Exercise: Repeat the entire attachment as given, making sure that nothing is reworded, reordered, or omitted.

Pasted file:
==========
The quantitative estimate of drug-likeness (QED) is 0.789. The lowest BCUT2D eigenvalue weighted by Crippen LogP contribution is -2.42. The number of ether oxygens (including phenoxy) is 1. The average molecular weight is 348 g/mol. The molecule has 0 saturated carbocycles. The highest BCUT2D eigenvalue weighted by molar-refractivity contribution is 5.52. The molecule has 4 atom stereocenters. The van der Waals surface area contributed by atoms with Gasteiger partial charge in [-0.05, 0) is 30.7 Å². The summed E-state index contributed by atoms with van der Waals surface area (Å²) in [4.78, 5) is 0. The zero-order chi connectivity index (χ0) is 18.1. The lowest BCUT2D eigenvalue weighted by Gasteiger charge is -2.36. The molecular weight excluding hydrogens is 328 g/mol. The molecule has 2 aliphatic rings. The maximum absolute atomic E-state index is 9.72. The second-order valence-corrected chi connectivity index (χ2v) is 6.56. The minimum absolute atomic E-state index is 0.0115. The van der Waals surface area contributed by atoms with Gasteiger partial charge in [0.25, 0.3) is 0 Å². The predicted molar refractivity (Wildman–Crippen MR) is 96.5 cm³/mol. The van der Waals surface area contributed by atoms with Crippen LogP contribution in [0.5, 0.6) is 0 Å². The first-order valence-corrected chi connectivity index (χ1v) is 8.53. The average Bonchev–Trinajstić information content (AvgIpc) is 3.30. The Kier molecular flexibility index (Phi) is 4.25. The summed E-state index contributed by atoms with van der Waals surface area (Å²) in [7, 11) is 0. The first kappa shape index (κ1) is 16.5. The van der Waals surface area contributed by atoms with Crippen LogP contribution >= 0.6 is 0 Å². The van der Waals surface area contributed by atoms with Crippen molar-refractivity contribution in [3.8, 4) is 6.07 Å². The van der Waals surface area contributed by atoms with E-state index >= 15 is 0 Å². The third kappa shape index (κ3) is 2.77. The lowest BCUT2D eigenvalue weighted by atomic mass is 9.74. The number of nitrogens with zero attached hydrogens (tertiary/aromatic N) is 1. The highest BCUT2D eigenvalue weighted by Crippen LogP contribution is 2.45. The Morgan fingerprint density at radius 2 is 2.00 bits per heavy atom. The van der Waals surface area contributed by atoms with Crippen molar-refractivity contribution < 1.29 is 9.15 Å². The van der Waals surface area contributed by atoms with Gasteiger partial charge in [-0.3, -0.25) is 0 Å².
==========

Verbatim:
The quantitative estimate of drug-likeness (QED) is 0.789. The lowest BCUT2D eigenvalue weighted by Crippen LogP contribution is -2.42. The number of ether oxygens (including phenoxy) is 1. The average molecular weight is 348 g/mol. The molecule has 0 saturated carbocycles. The highest BCUT2D eigenvalue weighted by molar-refractivity contribution is 5.52. The molecule has 4 atom stereocenters. The van der Waals surface area contributed by atoms with Gasteiger partial charge in [-0.05, 0) is 30.7 Å². The summed E-state index contributed by atoms with van der Waals surface area (Å²) in [4.78, 5) is 0. The zero-order chi connectivity index (χ0) is 18.1. The lowest BCUT2D eigenvalue weighted by Gasteiger charge is -2.36. The molecular weight excluding hydrogens is 328 g/mol. The molecule has 2 aliphatic rings. The maximum absolute atomic E-state index is 9.72. The second-order valence-corrected chi connectivity index (χ2v) is 6.56. The minimum absolute atomic E-state index is 0.0115. The van der Waals surface area contributed by atoms with Gasteiger partial charge in [0.25, 0.3) is 0 Å². The predicted molar refractivity (Wildman–Crippen MR) is 96.5 cm³/mol. The van der Waals surface area contributed by atoms with Crippen LogP contribution in [0.5, 0.6) is 0 Å². The first-order valence-corrected chi connectivity index (χ1v) is 8.53. The average Bonchev–Trinajstić information content (AvgIpc) is 3.30. The Kier molecular flexibility index (Phi) is 4.25. The summed E-state index contributed by atoms with van der Waals surface area (Å²) in [7, 11) is 0. The first kappa shape index (κ1) is 16.5. The van der Waals surface area contributed by atoms with Crippen LogP contribution >= 0.6 is 0 Å². The van der Waals surface area contributed by atoms with Crippen molar-refractivity contribution in [3.8, 4) is 6.07 Å². The van der Waals surface area contributed by atoms with E-state index >= 15 is 0 Å². The third kappa shape index (κ3) is 2.77. The lowest BCUT2D eigenvalue weighted by atomic mass is 9.74. The number of nitrogens with zero attached hydrogens (tertiary/aromatic N) is 1. The highest BCUT2D eigenvalue weighted by Crippen LogP contribution is 2.45. The Morgan fingerprint density at radius 2 is 2.00 bits per heavy atom. The van der Waals surface area contributed by atoms with Crippen molar-refractivity contribution < 1.29 is 9.15 Å². The van der Waals surface area contributed by atoms with Gasteiger partial charge in [-0.3, -0.25) is 0 Å².